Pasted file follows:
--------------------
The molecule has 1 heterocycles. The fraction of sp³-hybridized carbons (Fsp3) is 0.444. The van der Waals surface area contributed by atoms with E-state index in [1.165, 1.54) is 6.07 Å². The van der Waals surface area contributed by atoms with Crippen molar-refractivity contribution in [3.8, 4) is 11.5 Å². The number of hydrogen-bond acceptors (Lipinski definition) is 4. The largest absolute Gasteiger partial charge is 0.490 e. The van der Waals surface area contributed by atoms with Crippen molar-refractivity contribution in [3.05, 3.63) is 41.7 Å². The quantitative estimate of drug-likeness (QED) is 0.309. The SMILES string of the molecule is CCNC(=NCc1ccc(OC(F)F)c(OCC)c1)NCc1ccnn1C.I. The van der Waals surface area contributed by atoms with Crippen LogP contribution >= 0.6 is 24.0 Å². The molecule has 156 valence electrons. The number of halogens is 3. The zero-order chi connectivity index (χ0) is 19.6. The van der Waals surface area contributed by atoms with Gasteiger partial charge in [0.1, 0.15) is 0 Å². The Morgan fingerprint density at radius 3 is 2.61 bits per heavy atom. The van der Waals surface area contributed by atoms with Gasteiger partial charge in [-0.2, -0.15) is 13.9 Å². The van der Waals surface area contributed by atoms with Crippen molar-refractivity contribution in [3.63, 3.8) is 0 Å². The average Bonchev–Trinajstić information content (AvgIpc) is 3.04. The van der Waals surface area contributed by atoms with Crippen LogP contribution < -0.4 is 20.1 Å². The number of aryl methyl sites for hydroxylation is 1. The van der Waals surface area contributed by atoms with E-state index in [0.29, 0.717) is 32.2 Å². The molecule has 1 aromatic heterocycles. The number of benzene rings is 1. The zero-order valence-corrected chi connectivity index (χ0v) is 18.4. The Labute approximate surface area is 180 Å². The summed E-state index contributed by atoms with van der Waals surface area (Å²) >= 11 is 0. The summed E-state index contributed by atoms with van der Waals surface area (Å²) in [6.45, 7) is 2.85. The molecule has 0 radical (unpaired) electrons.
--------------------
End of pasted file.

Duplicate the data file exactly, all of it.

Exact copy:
The molecule has 1 heterocycles. The fraction of sp³-hybridized carbons (Fsp3) is 0.444. The van der Waals surface area contributed by atoms with E-state index in [1.165, 1.54) is 6.07 Å². The van der Waals surface area contributed by atoms with Crippen molar-refractivity contribution in [3.8, 4) is 11.5 Å². The number of hydrogen-bond acceptors (Lipinski definition) is 4. The largest absolute Gasteiger partial charge is 0.490 e. The van der Waals surface area contributed by atoms with Crippen molar-refractivity contribution in [3.05, 3.63) is 41.7 Å². The quantitative estimate of drug-likeness (QED) is 0.309. The SMILES string of the molecule is CCNC(=NCc1ccc(OC(F)F)c(OCC)c1)NCc1ccnn1C.I. The van der Waals surface area contributed by atoms with Crippen LogP contribution >= 0.6 is 24.0 Å². The molecule has 156 valence electrons. The number of halogens is 3. The zero-order chi connectivity index (χ0) is 19.6. The van der Waals surface area contributed by atoms with Gasteiger partial charge in [0.1, 0.15) is 0 Å². The Morgan fingerprint density at radius 3 is 2.61 bits per heavy atom. The van der Waals surface area contributed by atoms with Gasteiger partial charge in [-0.2, -0.15) is 13.9 Å². The van der Waals surface area contributed by atoms with Crippen molar-refractivity contribution in [3.63, 3.8) is 0 Å². The average Bonchev–Trinajstić information content (AvgIpc) is 3.04. The van der Waals surface area contributed by atoms with Crippen LogP contribution < -0.4 is 20.1 Å². The number of aryl methyl sites for hydroxylation is 1. The van der Waals surface area contributed by atoms with E-state index in [0.29, 0.717) is 32.2 Å². The molecule has 1 aromatic heterocycles. The number of benzene rings is 1. The zero-order valence-corrected chi connectivity index (χ0v) is 18.4. The Labute approximate surface area is 180 Å². The summed E-state index contributed by atoms with van der Waals surface area (Å²) >= 11 is 0. The summed E-state index contributed by atoms with van der Waals surface area (Å²) in [6.45, 7) is 2.85. The molecule has 0 radical (unpaired) electrons.